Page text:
Posted on Dec. 2020 at 17:18
From Bayonne to Rouen via Bordeaux and Paris, most of L’Atelier du Chocolat’s 35 boutiques are now full of customers. But the sign is playing its game these few days by the end of the year.
With the first confinement, the chocolate maker who normally generates a fifth of its turnover during the Easter holidays has seen its activity almost reduced to nothing. Only the three franchised stores remained open. The company was certainly able to limit the damage thanks to the 200,000 euros in sales made via the Internet. A part was sold by drive through the four shops in Bayonne and Anglet; the others were sent by La Poste. “This only represents 10% of what we sell during this period, but it allowed the business to get back on track”, explains Nelly Andrieu, president of the company, created by her father in 1995.
The 3,000 orders shipped in two weeks required a tour de force by bringing back to the Bayonne headquarters some of the stocks that were already distributed in the shops. And while all employees rallied, the company was overwhelmed by demand and faced some 700 back orders. This did not prevent it from posting a 15% drop in turnover to 8.2 million euros and a loss of nearly 1 million euros, for the fiscal year ended in May 31st.
L’Atelier du Chocolat has learned the lesson and is now wary of unsold products. For the holidays, he has revised his offer and offers a single model of Santa Claus in chocolate, preferring more timeless subjects – in particular forest animals. In recent weeks, the chocolate maker has seen its turnover with professionals increase slightly. “Companies have somewhat replaced the big end-of-year dinners with gifts”, notes Nelly Andrieu.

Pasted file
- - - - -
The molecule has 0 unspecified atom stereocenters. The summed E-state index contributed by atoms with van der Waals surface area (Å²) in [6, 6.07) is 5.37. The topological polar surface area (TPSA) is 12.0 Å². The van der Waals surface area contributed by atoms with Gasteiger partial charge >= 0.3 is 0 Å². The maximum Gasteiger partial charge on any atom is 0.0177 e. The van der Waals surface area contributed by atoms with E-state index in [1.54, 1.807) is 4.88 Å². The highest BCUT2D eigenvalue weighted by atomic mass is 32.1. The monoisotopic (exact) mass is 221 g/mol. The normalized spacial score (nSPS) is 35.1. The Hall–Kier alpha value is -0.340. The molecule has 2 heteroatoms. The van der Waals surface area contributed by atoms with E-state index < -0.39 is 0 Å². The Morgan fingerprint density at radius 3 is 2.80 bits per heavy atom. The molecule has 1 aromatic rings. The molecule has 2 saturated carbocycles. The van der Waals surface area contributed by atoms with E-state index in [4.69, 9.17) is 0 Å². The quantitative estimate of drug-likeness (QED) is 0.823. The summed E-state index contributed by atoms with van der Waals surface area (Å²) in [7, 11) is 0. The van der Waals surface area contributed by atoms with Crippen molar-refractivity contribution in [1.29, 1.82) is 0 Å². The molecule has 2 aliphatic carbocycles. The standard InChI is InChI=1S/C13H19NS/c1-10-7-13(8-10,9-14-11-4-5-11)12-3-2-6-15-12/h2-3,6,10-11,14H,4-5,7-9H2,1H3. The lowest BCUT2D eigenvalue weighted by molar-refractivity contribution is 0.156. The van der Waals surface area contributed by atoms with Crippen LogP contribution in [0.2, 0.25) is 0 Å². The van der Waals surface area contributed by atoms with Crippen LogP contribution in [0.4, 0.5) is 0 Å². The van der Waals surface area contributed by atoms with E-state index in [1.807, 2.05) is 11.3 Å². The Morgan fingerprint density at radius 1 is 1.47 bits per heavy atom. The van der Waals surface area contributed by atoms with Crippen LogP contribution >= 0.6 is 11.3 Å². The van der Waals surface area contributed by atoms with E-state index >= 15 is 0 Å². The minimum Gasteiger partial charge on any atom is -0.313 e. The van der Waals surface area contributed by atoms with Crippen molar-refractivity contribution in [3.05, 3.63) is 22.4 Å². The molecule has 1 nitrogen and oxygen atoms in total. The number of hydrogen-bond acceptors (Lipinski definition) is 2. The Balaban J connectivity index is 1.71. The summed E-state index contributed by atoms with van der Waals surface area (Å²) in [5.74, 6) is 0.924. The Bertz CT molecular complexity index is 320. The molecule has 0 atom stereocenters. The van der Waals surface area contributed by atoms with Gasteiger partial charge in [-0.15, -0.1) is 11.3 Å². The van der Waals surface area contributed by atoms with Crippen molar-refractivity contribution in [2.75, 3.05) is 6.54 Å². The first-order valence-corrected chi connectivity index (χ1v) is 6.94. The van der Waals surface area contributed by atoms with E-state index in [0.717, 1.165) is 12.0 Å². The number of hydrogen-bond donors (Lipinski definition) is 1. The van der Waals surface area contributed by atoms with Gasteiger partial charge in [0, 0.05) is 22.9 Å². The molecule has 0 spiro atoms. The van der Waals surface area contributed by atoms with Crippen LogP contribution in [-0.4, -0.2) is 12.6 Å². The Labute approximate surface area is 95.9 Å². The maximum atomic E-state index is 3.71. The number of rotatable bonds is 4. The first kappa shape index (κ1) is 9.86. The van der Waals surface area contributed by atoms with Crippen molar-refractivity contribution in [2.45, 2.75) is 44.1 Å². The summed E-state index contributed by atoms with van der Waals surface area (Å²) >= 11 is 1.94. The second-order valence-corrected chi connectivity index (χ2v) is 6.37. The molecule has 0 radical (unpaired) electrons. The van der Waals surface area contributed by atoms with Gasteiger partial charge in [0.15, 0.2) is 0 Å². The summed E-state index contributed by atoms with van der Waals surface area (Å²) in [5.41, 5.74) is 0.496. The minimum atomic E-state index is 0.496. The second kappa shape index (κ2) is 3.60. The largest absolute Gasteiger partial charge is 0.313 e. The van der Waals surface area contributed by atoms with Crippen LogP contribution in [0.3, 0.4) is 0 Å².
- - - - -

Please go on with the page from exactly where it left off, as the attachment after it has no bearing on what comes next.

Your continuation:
In any case, the coming days will be decisive for this company which employs 125 people on permanent contracts and achieves 40% of its activity at the end of the year. This mainly involves amortizing the rents of the 32 stores, which are generally well placed in town centers or in shopping centers. They weigh 1.1 million euros, or more than 60% of fixed charges. “Some donors have made a gesture but it is marginal. We now have a few days to generate sales ”, breathes Nelly Andrieu.
In this crucial period, the SME can bet on both a rather expensive gift offer and on impulse purchases. This has been his recipe for twenty-five years: original products, made on site and sold in a “raw” setting, so as not to intimidate the customer. Since its creation, two flagship products have been the source of nearly two-thirds of sales: the Bouquet de Chocolat, sold in a cone, between 15 and 30 euros; and the “bite”, always displayed at the entrance of shops, at 3 euros.